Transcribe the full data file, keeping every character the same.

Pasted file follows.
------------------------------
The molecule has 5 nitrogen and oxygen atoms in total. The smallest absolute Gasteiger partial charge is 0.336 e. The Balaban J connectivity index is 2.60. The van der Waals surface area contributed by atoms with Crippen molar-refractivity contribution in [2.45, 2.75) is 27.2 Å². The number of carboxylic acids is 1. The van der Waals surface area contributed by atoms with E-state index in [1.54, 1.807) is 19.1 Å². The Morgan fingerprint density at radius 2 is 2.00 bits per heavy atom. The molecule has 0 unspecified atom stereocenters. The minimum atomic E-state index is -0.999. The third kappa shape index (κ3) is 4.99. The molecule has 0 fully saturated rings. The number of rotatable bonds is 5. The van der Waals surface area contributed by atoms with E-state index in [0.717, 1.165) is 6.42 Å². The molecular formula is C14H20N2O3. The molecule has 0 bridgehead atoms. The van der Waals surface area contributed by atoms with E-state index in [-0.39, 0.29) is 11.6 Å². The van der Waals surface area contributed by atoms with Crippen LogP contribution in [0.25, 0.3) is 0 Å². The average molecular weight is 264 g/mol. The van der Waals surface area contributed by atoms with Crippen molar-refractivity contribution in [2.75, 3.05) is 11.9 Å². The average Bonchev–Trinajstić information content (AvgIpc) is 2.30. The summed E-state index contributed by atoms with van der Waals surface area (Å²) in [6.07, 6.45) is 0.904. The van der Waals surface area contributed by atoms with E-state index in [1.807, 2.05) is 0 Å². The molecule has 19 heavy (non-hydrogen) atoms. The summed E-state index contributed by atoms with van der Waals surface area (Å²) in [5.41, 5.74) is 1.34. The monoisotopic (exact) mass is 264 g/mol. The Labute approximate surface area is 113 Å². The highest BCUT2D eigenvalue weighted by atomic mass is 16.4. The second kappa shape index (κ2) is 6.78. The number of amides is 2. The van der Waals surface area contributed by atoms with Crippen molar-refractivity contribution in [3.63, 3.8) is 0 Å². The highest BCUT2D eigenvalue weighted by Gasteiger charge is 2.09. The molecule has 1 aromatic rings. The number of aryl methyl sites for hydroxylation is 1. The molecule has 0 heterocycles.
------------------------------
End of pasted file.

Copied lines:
The molecule has 5 nitrogen and oxygen atoms in total. The smallest absolute Gasteiger partial charge is 0.336 e. The Balaban J connectivity index is 2.60. The van der Waals surface area contributed by atoms with Crippen molar-refractivity contribution in [2.45, 2.75) is 27.2 Å². The number of carboxylic acids is 1. The van der Waals surface area contributed by atoms with E-state index in [1.54, 1.807) is 19.1 Å². The Morgan fingerprint density at radius 2 is 2.00 bits per heavy atom. The molecule has 0 unspecified atom stereocenters. The minimum atomic E-state index is -0.999. The third kappa shape index (κ3) is 4.99. The molecule has 0 fully saturated rings. The number of rotatable bonds is 5. The van der Waals surface area contributed by atoms with E-state index in [0.717, 1.165) is 6.42 Å². The molecular formula is C14H20N2O3. The molecule has 0 bridgehead atoms. The van der Waals surface area contributed by atoms with E-state index in [-0.39, 0.29) is 11.6 Å². The van der Waals surface area contributed by atoms with Crippen LogP contribution in [0.25, 0.3) is 0 Å². The average molecular weight is 264 g/mol. The van der Waals surface area contributed by atoms with Crippen molar-refractivity contribution in [2.75, 3.05) is 11.9 Å². The average Bonchev–Trinajstić information content (AvgIpc) is 2.30. The summed E-state index contributed by atoms with van der Waals surface area (Å²) in [6.07, 6.45) is 0.904. The van der Waals surface area contributed by atoms with E-state index in [1.807, 2.05) is 0 Å². The molecule has 19 heavy (non-hydrogen) atoms. The summed E-state index contributed by atoms with van der Waals surface area (Å²) in [5.41, 5.74) is 1.34. The monoisotopic (exact) mass is 264 g/mol. The Labute approximate surface area is 113 Å². The highest BCUT2D eigenvalue weighted by atomic mass is 16.4. The second kappa shape index (κ2) is 6.78. The number of amides is 2. The van der Waals surface area contributed by atoms with Crippen molar-refractivity contribution in [3.63, 3.8) is 0 Å². The highest BCUT2D eigenvalue weighted by Gasteiger charge is 2.09. The molecule has 1 aromatic rings. The number of aryl methyl sites for hydroxylation is 1. The molecule has 0 heterocycles.